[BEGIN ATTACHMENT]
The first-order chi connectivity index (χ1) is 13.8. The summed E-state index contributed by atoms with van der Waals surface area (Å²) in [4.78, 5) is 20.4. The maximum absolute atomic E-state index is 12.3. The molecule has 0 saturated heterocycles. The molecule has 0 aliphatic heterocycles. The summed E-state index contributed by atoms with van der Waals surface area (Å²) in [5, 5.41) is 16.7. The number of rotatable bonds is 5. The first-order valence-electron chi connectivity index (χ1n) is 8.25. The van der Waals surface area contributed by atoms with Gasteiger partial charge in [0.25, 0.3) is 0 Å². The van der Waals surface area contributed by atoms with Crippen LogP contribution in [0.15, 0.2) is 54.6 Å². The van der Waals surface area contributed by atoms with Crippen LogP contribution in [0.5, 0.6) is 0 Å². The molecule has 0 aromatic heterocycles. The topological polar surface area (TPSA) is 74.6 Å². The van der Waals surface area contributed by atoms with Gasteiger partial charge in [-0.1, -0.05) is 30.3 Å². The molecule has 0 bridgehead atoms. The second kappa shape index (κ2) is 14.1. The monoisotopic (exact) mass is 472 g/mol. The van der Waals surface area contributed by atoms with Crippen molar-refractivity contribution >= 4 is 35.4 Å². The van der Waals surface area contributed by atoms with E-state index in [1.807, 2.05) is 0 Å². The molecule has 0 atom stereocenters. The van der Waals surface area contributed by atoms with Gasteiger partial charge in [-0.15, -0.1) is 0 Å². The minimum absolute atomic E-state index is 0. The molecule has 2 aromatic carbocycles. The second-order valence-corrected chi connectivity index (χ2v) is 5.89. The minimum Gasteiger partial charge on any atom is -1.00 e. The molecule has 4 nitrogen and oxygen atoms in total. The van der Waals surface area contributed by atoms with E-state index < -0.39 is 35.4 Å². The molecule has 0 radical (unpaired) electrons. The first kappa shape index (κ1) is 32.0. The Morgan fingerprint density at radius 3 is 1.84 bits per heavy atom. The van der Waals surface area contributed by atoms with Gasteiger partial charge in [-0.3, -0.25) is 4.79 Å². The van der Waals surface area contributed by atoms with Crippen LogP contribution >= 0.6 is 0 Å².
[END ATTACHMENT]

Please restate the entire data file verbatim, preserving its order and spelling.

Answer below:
The first-order chi connectivity index (χ1) is 13.8. The summed E-state index contributed by atoms with van der Waals surface area (Å²) in [4.78, 5) is 20.4. The maximum absolute atomic E-state index is 12.3. The molecule has 0 saturated heterocycles. The molecule has 0 aliphatic heterocycles. The summed E-state index contributed by atoms with van der Waals surface area (Å²) in [5, 5.41) is 16.7. The number of rotatable bonds is 5. The first-order valence-electron chi connectivity index (χ1n) is 8.25. The van der Waals surface area contributed by atoms with Gasteiger partial charge in [0.25, 0.3) is 0 Å². The van der Waals surface area contributed by atoms with Crippen LogP contribution in [0.15, 0.2) is 54.6 Å². The van der Waals surface area contributed by atoms with Crippen LogP contribution in [0.5, 0.6) is 0 Å². The molecule has 0 aromatic heterocycles. The topological polar surface area (TPSA) is 74.6 Å². The van der Waals surface area contributed by atoms with Gasteiger partial charge in [-0.1, -0.05) is 30.3 Å². The molecule has 0 bridgehead atoms. The second kappa shape index (κ2) is 14.1. The monoisotopic (exact) mass is 472 g/mol. The van der Waals surface area contributed by atoms with Crippen molar-refractivity contribution >= 4 is 35.4 Å². The van der Waals surface area contributed by atoms with E-state index in [1.807, 2.05) is 0 Å². The molecule has 0 atom stereocenters. The van der Waals surface area contributed by atoms with Gasteiger partial charge in [-0.15, -0.1) is 0 Å². The minimum absolute atomic E-state index is 0. The molecule has 2 aromatic carbocycles. The second-order valence-corrected chi connectivity index (χ2v) is 5.89. The minimum Gasteiger partial charge on any atom is -1.00 e. The molecule has 4 nitrogen and oxygen atoms in total. The van der Waals surface area contributed by atoms with E-state index < -0.39 is 35.4 Å². The molecule has 0 radical (unpaired) electrons. The first kappa shape index (κ1) is 32.0. The Morgan fingerprint density at radius 3 is 1.84 bits per heavy atom. The van der Waals surface area contributed by atoms with Gasteiger partial charge in [-0.3, -0.25) is 4.79 Å². The van der Waals surface area contributed by atoms with Crippen LogP contribution >= 0.6 is 0 Å².